Here’s what one friend recently wrote to me, “Lately I’ve been feeling super bla about circus. Like, uninspired. I see all these videos with super strong, super flexible people, and it’s like ‘I just don’t fit that mold…..& I don’t know that I want to.’ It’s not a self-deprecating thing….it’s a lack of care. I’m just not sure what my goals would be in an Instagram industry. I don’t have any desire to try to be status quo, and I just don’t feel any excitement around circus anymore. No one here seems inspired to create weirdness; so it’s just me making art happen for other people. It’s just…..bla.”

Man, how I can relate to that! It’s ironic that one of the major suggestions to avoid burnout is to have creative outlets. Us artists doubly suffer when our burnout is coming from our creative outlet and we don’t have back-ups handy. Who has time to pick up another hobby when I’m overworked as it is? Arh!

Often times, we love aerial so much, we make it our job. We start performing or teaching or start a studio. That means that we are doing aerial all the time. And while we love it, there is such a thing as too much of a good thing, where it becomes a bad thing. Even if we love doing aerial 24/7, it’s just not sustainable. Everyone needs breaks. Everyone also needs refreshment from other sources.

The thing that was first on my list to avoid burnout is identify what was causing me burnout and stop that immediately for the safety of my mental health. For me, that was blogging. I like blogging, and I feel that it was a necessary part of my job in order to get the word out about my books, my video library, and to get people to understand me, but I had to dramatically cut back. I felt — and still feel — that blogs are necessary to drive traffic and awareness to my resources. But, if I writing a blog than I am not writing a book. And for me, books are what I really want to do. There, I have surprisingly not felt any burnout. I feel driven like you wouldn’t believe. I feel the clock ticking and all I want to do is finish my books before I die — there are a lot of them!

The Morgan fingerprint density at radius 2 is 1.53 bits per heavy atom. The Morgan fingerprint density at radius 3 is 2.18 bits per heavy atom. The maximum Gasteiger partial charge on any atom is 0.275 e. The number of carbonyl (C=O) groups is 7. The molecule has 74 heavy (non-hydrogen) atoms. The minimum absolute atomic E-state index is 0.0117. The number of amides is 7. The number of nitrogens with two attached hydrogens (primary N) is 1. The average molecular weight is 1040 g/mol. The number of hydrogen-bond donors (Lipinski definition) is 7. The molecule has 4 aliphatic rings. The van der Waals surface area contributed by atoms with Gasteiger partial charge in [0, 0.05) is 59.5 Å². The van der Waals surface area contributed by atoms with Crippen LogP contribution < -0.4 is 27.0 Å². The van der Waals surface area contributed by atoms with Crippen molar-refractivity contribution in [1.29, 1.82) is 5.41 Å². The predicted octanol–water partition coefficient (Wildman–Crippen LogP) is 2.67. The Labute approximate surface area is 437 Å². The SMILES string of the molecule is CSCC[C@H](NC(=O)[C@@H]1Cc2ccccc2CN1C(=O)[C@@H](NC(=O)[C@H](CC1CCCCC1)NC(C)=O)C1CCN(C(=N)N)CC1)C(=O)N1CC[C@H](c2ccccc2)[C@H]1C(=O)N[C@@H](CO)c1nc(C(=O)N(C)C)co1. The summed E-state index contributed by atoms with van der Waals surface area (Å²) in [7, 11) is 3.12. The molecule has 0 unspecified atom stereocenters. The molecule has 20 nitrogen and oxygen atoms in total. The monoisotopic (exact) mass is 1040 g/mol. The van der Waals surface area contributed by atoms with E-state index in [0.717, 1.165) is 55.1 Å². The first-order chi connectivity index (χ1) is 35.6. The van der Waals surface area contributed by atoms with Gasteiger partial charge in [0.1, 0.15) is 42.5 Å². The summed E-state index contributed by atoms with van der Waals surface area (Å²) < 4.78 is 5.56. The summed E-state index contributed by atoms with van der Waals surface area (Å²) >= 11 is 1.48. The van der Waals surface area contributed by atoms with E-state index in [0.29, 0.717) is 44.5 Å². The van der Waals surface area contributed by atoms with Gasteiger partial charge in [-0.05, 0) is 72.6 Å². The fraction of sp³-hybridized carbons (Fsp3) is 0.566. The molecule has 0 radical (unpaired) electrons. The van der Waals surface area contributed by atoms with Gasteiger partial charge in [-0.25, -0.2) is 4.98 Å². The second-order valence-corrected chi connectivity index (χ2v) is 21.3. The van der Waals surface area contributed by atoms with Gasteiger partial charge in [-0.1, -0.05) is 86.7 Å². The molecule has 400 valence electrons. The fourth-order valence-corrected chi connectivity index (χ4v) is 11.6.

Blogging helps to keep me connected to the general aerial community. It helps me to have a voice, and by stopping the blogs, I feel like I’ve pulled some sort of plug. And in fact, I have. But it needed to be done. I am doing my best to find contributing writers and others who can blog here instead (know anyone? how would you like to blog here?!), but it has been hard, so the number of blogs released has decreased dramatically. Our growth has been slow. I haven’t gotten as much attention or shares on social media, and I’ve had to let all that go. I have identified what I want to do, and I must keep my eye on the prize. It’s when you start looking at the runner next to you that lose sight of the finish line. Don’t look around you. Just keep your eyes focused on your next step. What do you want to do? Where does your energy most thrive? You must do that. Nothing else. You cannot do it all. Eventually, there will be parts that need to fall away. If you can, hire people to pick up those parts. If you cannot, just let those parts go. Focus on where you feel driven. That is your calling.


There are going to be times when you don’t feel driven at all. In terms of creating new aerial works, I’ve dried up. I used to love creating new work, but I’m done. It’s not a hunger I have to feed anymore.